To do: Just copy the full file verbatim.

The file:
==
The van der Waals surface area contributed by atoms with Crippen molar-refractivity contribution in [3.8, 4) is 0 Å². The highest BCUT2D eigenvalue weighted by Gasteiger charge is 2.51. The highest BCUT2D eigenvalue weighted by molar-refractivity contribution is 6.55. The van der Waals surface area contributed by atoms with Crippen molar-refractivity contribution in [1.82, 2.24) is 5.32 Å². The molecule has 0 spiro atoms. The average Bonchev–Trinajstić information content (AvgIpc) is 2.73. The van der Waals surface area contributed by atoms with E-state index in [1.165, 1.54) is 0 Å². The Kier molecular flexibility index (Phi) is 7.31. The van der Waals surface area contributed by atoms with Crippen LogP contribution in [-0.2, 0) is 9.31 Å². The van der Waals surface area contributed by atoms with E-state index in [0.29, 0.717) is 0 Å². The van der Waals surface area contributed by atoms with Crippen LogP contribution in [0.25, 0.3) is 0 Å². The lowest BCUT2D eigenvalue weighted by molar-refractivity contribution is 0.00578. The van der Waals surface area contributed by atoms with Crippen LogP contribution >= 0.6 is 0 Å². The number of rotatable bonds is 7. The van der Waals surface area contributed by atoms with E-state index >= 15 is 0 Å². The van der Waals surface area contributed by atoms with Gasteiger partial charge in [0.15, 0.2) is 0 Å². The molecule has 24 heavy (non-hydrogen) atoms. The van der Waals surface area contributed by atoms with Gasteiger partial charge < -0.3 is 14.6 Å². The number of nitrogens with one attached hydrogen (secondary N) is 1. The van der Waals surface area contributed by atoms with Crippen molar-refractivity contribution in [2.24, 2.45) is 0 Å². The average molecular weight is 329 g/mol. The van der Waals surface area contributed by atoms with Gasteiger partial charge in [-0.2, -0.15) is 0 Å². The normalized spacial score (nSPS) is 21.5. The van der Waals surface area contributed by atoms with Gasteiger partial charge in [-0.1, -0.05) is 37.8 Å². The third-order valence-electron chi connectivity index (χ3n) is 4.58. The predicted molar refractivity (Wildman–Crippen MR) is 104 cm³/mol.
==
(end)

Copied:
The van der Waals surface area contributed by atoms with Crippen molar-refractivity contribution in [3.8, 4) is 0 Å². The highest BCUT2D eigenvalue weighted by Gasteiger charge is 2.51. The highest BCUT2D eigenvalue weighted by molar-refractivity contribution is 6.55. The van der Waals surface area contributed by atoms with Crippen molar-refractivity contribution in [1.82, 2.24) is 5.32 Å². The molecule has 0 spiro atoms. The average Bonchev–Trinajstić information content (AvgIpc) is 2.73. The van der Waals surface area contributed by atoms with E-state index in [1.165, 1.54) is 0 Å². The Kier molecular flexibility index (Phi) is 7.31. The van der Waals surface area contributed by atoms with Crippen LogP contribution in [-0.2, 0) is 9.31 Å². The van der Waals surface area contributed by atoms with E-state index in [0.29, 0.717) is 0 Å². The van der Waals surface area contributed by atoms with Crippen LogP contribution in [0.25, 0.3) is 0 Å². The lowest BCUT2D eigenvalue weighted by molar-refractivity contribution is 0.00578. The van der Waals surface area contributed by atoms with Crippen LogP contribution >= 0.6 is 0 Å². The number of rotatable bonds is 7. The van der Waals surface area contributed by atoms with E-state index >= 15 is 0 Å². The van der Waals surface area contributed by atoms with Gasteiger partial charge in [0.15, 0.2) is 0 Å². The molecule has 24 heavy (non-hydrogen) atoms. The van der Waals surface area contributed by atoms with Gasteiger partial charge < -0.3 is 14.6 Å². The number of nitrogens with one attached hydrogen (secondary N) is 1. The van der Waals surface area contributed by atoms with Crippen molar-refractivity contribution in [2.24, 2.45) is 0 Å². The average molecular weight is 329 g/mol. The van der Waals surface area contributed by atoms with Gasteiger partial charge in [-0.2, -0.15) is 0 Å². The normalized spacial score (nSPS) is 21.5. The van der Waals surface area contributed by atoms with Gasteiger partial charge in [-0.1, -0.05) is 37.8 Å². The third-order valence-electron chi connectivity index (χ3n) is 4.58. The predicted molar refractivity (Wildman–Crippen MR) is 104 cm³/mol.